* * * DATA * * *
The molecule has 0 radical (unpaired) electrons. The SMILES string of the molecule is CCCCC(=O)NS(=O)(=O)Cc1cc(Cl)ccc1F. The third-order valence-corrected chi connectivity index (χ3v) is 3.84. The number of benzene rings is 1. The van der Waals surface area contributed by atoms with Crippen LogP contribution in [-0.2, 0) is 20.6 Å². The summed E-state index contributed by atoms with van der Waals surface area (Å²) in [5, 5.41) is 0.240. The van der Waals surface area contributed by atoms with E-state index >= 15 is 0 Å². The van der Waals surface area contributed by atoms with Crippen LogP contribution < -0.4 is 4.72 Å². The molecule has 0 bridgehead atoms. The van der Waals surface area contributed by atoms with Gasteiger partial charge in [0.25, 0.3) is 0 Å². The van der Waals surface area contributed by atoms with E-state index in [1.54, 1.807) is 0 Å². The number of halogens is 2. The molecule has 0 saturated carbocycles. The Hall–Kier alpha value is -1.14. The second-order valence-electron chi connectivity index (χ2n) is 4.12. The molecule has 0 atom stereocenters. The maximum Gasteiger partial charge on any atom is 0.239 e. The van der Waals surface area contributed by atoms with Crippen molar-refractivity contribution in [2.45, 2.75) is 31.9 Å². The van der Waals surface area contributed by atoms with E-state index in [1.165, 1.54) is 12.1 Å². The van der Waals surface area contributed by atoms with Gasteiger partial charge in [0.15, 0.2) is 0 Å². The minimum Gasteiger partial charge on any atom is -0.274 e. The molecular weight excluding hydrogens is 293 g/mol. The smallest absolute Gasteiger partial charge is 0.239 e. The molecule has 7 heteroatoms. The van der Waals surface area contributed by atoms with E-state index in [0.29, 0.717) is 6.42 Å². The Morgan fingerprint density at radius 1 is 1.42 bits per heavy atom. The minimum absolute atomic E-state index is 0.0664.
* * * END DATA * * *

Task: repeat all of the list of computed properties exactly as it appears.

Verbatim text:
The molecule has 0 radical (unpaired) electrons. The SMILES string of the molecule is CCCCC(=O)NS(=O)(=O)Cc1cc(Cl)ccc1F. The third-order valence-corrected chi connectivity index (χ3v) is 3.84. The number of benzene rings is 1. The van der Waals surface area contributed by atoms with Crippen LogP contribution in [-0.2, 0) is 20.6 Å². The summed E-state index contributed by atoms with van der Waals surface area (Å²) in [5, 5.41) is 0.240. The van der Waals surface area contributed by atoms with E-state index >= 15 is 0 Å². The van der Waals surface area contributed by atoms with Crippen LogP contribution < -0.4 is 4.72 Å². The molecule has 0 bridgehead atoms. The van der Waals surface area contributed by atoms with Gasteiger partial charge in [0.25, 0.3) is 0 Å². The van der Waals surface area contributed by atoms with E-state index in [1.54, 1.807) is 0 Å². The number of halogens is 2. The molecule has 0 saturated carbocycles. The Hall–Kier alpha value is -1.14. The second-order valence-electron chi connectivity index (χ2n) is 4.12. The molecule has 0 atom stereocenters. The maximum Gasteiger partial charge on any atom is 0.239 e. The van der Waals surface area contributed by atoms with Crippen molar-refractivity contribution in [2.45, 2.75) is 31.9 Å². The van der Waals surface area contributed by atoms with E-state index in [1.165, 1.54) is 12.1 Å². The van der Waals surface area contributed by atoms with Gasteiger partial charge in [0.15, 0.2) is 0 Å². The minimum Gasteiger partial charge on any atom is -0.274 e. The molecular weight excluding hydrogens is 293 g/mol. The smallest absolute Gasteiger partial charge is 0.239 e. The molecule has 7 heteroatoms. The van der Waals surface area contributed by atoms with E-state index in [0.29, 0.717) is 6.42 Å². The Morgan fingerprint density at radius 1 is 1.42 bits per heavy atom. The minimum absolute atomic E-state index is 0.0664.